It has also been seen that since 1894 the alliance between Honduras and Nicaragua constitutes a constant peril to the security of Salvador and Guatemala, when the question is viewed from an opposite military standpoint.
Consequently, the historical and military law which we have just mentioned, was impressed with all the force of established tradition upon the minds of the negotiators of the treaties of Washington, and they naturally had to solve the problem of Central American peace, for the consolidation of which they had been delegated, by maintaining unimpaired the military and political balance in Central America through a diplomatic and juridical combination that should always keep free the common center of gravitation upon which the politics and tranquility of Central America turns. Such a combination, from a diplomatic and juridical point of view, could not be other than the permanent and effective neutralization of Honduranean territory in Central American conflicts.
This solution of the problem appeared so natural and so feasible to the Central American negotiators that the doctrine of the permanent neutrality of Honduras was welcomed by all with marked good faith and sympathy. And the North American statesmen who were interested in the success of the Central American conferences quickly realized the transcendent efficacy of such a combination of Central American politics and welcomed it with eagerness as an excellent and happy solution of the pacific idea which the Central American Conference was called upon to realize.
. From this community of ideas and from these historical facts which are traditional with the Central American people, sprang the civilized and peaceful idea of creating a buffer, physical, moral and political, by declaring Honduranean territory inviolable for war purposes and by preventing its government from intervening in or favoring the Central American contentions which have so much flourished on its soil.
In order to realize this great thought of the permanent neutrality of Honduras there remained only to find a formula that should not offend the dignity of Honduras and that should conform to the principles of American public law.
This formula was easily found by the Conference. It was said that, if, by virtue of the sovereign right which every people has to dispose of its own destiny, Honduras should herself voluntarily declare her perpetual neutrality, the honor and integrity of the Honduranean state would be perfectly preserved; and it was also suggested that if all the other Central American states should in response to such a declaration, pledge themselves to respect the permanent neutrality of Honduras and not to violate her territory in any case, there would be found, through such a diplomatic circumlocution, a happy formula that would without detriment to anyone consecrate the fundamental and categorical principle of the perpetual neutralization of the Republic of Honduras.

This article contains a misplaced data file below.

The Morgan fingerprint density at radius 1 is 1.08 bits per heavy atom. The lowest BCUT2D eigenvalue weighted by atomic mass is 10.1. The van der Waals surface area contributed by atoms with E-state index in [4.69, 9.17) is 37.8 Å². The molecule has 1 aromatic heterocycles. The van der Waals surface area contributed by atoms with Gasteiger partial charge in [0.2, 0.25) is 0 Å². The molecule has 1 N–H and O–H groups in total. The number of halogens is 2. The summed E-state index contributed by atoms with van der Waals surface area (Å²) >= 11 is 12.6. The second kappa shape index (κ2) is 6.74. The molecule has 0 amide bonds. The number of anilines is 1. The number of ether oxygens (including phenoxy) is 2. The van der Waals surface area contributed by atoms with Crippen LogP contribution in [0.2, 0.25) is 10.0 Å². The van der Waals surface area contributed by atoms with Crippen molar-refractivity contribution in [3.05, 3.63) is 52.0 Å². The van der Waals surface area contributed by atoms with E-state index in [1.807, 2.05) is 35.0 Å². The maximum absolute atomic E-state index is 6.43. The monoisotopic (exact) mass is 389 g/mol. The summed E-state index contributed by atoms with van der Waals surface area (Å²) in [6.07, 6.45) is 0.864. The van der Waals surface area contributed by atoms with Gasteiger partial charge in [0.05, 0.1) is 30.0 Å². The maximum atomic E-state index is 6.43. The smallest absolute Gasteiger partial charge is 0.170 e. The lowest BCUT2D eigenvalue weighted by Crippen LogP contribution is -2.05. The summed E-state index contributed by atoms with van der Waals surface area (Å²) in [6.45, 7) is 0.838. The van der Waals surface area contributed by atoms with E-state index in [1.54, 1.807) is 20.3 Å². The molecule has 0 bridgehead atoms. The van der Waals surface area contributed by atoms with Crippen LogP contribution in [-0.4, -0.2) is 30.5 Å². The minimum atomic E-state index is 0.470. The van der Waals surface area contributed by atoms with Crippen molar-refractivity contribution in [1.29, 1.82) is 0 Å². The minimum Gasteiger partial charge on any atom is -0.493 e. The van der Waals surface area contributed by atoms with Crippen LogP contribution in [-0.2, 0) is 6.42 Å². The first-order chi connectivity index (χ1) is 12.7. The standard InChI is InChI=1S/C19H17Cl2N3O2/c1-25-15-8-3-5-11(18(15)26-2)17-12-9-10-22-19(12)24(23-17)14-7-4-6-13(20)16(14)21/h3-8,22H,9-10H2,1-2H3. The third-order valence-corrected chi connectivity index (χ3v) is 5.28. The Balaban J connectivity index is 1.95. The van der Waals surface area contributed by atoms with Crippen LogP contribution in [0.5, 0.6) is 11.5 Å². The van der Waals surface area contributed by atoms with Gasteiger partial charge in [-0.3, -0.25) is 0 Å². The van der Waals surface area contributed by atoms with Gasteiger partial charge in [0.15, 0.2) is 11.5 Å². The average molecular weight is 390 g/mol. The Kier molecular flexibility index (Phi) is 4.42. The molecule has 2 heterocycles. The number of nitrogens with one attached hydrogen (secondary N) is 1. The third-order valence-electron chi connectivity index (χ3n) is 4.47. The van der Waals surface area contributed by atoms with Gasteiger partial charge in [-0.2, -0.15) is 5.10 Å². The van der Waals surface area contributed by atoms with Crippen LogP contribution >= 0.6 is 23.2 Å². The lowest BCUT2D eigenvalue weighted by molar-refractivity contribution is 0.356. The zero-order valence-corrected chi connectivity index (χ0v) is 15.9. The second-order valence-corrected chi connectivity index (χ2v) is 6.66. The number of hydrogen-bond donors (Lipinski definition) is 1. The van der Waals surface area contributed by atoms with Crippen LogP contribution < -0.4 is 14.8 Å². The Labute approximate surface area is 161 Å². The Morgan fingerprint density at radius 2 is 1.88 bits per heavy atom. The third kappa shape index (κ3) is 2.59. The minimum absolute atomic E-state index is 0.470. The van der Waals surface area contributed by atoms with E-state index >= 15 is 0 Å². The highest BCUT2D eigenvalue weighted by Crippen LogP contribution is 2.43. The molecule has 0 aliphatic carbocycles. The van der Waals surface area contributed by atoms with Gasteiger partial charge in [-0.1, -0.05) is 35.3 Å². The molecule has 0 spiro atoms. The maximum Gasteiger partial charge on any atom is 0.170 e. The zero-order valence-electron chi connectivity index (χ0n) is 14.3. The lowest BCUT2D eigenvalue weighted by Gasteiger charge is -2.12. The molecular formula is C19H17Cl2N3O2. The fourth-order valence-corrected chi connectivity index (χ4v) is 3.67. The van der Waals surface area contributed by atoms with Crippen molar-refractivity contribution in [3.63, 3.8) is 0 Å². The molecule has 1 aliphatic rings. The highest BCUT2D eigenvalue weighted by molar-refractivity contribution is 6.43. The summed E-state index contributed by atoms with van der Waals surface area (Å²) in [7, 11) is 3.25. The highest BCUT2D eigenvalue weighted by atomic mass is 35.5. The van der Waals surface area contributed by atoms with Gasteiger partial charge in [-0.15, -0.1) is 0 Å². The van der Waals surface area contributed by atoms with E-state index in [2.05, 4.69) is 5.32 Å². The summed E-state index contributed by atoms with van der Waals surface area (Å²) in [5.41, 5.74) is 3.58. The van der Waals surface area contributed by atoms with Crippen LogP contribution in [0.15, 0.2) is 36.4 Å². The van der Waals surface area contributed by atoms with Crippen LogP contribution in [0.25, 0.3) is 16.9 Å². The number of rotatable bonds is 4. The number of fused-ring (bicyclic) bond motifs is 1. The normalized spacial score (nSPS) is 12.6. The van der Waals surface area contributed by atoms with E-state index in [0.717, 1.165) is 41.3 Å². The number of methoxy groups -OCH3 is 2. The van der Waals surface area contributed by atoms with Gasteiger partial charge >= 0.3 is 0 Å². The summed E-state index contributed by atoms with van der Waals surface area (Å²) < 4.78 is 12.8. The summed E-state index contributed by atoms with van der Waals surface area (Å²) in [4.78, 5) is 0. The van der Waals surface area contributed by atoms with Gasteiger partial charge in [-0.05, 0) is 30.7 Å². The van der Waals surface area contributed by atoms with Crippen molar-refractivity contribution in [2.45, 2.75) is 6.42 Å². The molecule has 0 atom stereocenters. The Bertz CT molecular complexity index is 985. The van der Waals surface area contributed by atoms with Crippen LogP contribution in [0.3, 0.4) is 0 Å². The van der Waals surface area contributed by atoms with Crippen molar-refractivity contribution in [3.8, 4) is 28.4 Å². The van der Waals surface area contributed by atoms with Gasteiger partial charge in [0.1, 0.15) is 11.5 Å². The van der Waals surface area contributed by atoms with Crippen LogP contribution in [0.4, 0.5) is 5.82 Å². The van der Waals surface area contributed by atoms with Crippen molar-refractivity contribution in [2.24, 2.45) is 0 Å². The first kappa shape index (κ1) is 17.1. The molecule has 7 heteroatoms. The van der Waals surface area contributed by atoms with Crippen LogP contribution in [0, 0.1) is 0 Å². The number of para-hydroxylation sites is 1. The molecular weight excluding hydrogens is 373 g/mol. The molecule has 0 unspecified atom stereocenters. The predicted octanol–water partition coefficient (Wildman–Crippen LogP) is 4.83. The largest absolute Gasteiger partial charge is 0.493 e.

Such was the origin and such must be and is the spirit and scope of the principle of the permanent neutrality of Honduras, expressly established in Article III of the General Treaty of Peace and Friendship, concluded at Washington, on December 20, 1907, by the plenipotentiary delegates of the five Republics of Central America.
The terms of this stipulation are as follows:
ARTICLE III Taking into account the central geographical position of Honduras and the facilities which owing to this circumstance have made its territory most often the theater of Central American conflicts, Honduras declares from now on its absolute neutrality in event of any conflict between the other Republics; and the latter, in their turn, provided such neutrality be observed, bind themselves to respect it and in no case to violate the Honduranean territory.
The meeting of the minds and the assent of the state which declared its permanent neutrality and of the four states which accepted it and engaged to respect it and not to violate its territory, give rise to a legal, perfect and clear contract, having all the juridical effects which are derived from a state of conventional and permanent neutrality, in accordance with the principles of international law which govern and regulate the permanent neutrality of states. It cannot be understood nor even conceived, that, in a bilateral, mutually obligatory and solemn contract, such as a public treaty or a diplomatic agreement must be, two or more states should engage in the unusual task of making abstract declarations, without juridical consequences of a binding and practical value. Although the form of such declarations may not be, as it is in this case, so peremptory and indubitable, it would always be necessary to give and to attribute to them the proper effects which their juridical nature imports and which their character of a solemn international